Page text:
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Blind Revenge (2009)

A Closed Book (original title)
Not Rated | | Thriller | 13 July 2012 (USA)
Sir Paul, a distinguished author, blinded in a horrific accident, advertises for an amanuensis, an assistant to help him with his writing. He employs the amiable Jane Ryder to be his eyes ... See full summary »




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Cast overview:
... Sir Paul
... Jane Ryder
... Mrs. Kilbride
Elaine Paige ... Canvasser
... Andrew Boles
Matthew Alexander Kaufman ... Interviewee 1 (as Matthew Kaufman)
... Interviewee 2
Matthew Earley ... Interviewee 3
Brogan West ... Interviewee 4


Sir Paul, a distinguished author, blinded in a horrific accident, advertises for an amanuensis, an assistant to help him with his writing. He employs the amiable Jane Ryder to be his eyes as he revisits scenes from his past and works on what he intends to be his final opus. Jane appears to be ideal: attractive, intelligent, unruffled by her employer's abrupt eccentricities. But, gradually, we come aware that Jane has another agenda. Incrementally, Sir Paul's familiar surroundings are altered. Strange things happen around the house and he becomes increasingly dependent on his new assistant. Jane plays increasingly sadistic games until their relationship breaks down... Written by Anonymous

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Looking back on your past could cost you your future See more »




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Release Date:

13 July 2012 (USA)  »

Also Known As:

Blind Revenge  »

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Aspect Ratio:

1.85 : 1
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User Reviews

Quickie satisfies

It is very strange to my mind that such a celebrated director as Raoul Ruiz is making straight-to-video movies in the UK! However the English-language world has a goldfish memory for foreign giants and so perhaps I shouldn't be so surprised. Maybe he needs to get Spike Jonze or Quentin Tarantino to "sponsor" him ^^. Nucingen House didn't even get a DVD release, so we shouldn't look a gift horse in the eye with this one.

So we have an art critic living in a country pile who has gone blind following some nasty maiming. He wishes to publish a final book and thus sets about hiring an "amanuensis" to assist him with this. Tom Conti plays the role of blind critic Paul pretty well, he has just the right mix of pomposity and fragility. The film is quite surreal, but nowhere more so perhaps than when we see a selection of self-absorbed characters interviewed for the position of amanuensis. In this country we never really hailed the arrival of the Surrealist movement, which is perhaps strange as we are about as surreal as it gets. So surreal that we understandably have problems rising out of the fog and making well-realised films about ourselves, although Patrick Keiller's London and Peter Greenaway's The Falls are notable successes. Yes the UK is a nightmare of prejudice, public conformity, self-repression, snobbishness, and reverse snobbishness; all the more bizarre as it's totally unenforced. British lives collectively are a myriad of uncorrelated banalities. We live in post-colonial anomie. Another example in the film is the political canvasser who is timid and petrified at the idea of engaging with someone on a non-superficial level, even if that were to be a well-to-do blind man, and even if that were, ostensibly, her mission. Our politics are quite funny, although we have again an ostensibly socialist party in government, it's just come to light that, in effect, Tesco are able to pay to get proposed legislation torpedoed!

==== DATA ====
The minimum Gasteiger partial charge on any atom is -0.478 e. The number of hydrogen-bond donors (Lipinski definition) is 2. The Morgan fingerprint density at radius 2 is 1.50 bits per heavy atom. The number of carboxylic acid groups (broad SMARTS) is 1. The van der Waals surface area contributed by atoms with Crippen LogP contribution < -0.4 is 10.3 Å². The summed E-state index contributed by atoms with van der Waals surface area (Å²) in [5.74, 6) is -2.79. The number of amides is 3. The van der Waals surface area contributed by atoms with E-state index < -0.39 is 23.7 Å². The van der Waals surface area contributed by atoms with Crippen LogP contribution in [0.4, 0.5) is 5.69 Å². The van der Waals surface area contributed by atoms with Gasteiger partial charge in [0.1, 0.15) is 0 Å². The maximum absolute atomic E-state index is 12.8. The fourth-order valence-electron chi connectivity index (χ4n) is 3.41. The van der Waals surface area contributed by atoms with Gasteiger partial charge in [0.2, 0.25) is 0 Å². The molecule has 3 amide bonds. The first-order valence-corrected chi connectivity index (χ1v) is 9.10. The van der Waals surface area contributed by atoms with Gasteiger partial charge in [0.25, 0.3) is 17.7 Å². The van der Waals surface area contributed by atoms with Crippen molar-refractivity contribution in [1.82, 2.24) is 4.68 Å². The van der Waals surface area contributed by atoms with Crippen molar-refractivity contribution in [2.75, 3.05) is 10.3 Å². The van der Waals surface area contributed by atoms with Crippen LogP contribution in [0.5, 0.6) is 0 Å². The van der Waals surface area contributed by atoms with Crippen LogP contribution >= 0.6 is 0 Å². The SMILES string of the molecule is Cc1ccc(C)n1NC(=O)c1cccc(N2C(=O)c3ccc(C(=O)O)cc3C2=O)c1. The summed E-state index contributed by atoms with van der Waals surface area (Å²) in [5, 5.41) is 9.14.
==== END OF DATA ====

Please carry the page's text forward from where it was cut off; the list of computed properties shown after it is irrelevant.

The amanuensis (Jane) is eventually selected and is played by Darryl Hannah. She's fairly clearly hostile to him from the start, but is gentle enough in resting demeanour that it's clear we're seeing a vendetta from an aggrieved party, rather than the acts of a psychotic. There's a lovely example of female passive aggressive behaviour here, which, as someone who is as pompous as they come, though with a strong twist of self-deprecation that most don't ever seem to get, I have experienced myself. Jane sits listening to the usual enthusiastic and self-indulgent discourse, carefully choosing her moment to burst his bubble, when Paul mentions that it was always a bad thing to do for writers to drink, she coldly brings up Bukowski and Hemingway.

There is camera-work here, though the movie is obviously a quickie. The best example would be when the camera floats dreamily as we are told of Princess Diana's appearance in Bhutan. The opening shot of the spires of the pile are suitably surreal, however the atmosphere of the very comfortable gentrified interior is in contrast to that making the opener look slightly contrived. Being a quickie we also have a generic soundtrack over the top, which must have taken all of half an hour to select and edit in during post-production. I doubt anything was shot twice in the movie either, hence the zoom shots when Paul takes his glasses off, which are a bit silly.

For people who care about such things, the twist at the end regarding the critic himself, was pretty obvious in the first act if you are used to looking at paintings with anything other than a blank stare, or have knowledge about the meaning behind the travel itineraries of British men.

Though this is a quick production, done with a minimum of fuss and cost, there's enough artistic value to make this worth a watch. You even get to hear a good recital of the poem Jenny by James Henry Leigh Hunt.

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